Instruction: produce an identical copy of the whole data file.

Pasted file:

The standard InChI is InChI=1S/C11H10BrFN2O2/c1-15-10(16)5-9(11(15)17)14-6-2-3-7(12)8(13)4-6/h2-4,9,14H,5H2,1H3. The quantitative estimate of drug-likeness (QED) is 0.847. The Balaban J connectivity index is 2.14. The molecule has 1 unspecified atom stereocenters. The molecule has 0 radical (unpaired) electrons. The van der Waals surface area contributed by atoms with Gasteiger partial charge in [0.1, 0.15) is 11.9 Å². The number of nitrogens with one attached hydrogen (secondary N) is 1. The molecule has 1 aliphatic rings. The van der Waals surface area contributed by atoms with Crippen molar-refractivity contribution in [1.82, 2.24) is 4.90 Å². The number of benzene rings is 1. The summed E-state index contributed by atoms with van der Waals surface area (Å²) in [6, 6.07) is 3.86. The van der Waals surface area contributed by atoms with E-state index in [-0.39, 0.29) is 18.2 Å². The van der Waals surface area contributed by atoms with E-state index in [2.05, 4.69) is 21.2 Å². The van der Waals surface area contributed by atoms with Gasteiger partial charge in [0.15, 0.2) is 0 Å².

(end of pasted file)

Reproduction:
The standard InChI is InChI=1S/C11H10BrFN2O2/c1-15-10(16)5-9(11(15)17)14-6-2-3-7(12)8(13)4-6/h2-4,9,14H,5H2,1H3. The quantitative estimate of drug-likeness (QED) is 0.847. The Balaban J connectivity index is 2.14. The molecule has 1 unspecified atom stereocenters. The molecule has 0 radical (unpaired) electrons. The van der Waals surface area contributed by atoms with Gasteiger partial charge in [0.1, 0.15) is 11.9 Å². The number of nitrogens with one attached hydrogen (secondary N) is 1. The molecule has 1 aliphatic rings. The van der Waals surface area contributed by atoms with Crippen molar-refractivity contribution in [1.82, 2.24) is 4.90 Å². The number of benzene rings is 1. The summed E-state index contributed by atoms with van der Waals surface area (Å²) in [6, 6.07) is 3.86. The van der Waals surface area contributed by atoms with E-state index in [-0.39, 0.29) is 18.2 Å². The van der Waals surface area contributed by atoms with E-state index in [2.05, 4.69) is 21.2 Å². The van der Waals surface area contributed by atoms with Gasteiger partial charge in [0.15, 0.2) is 0 Å².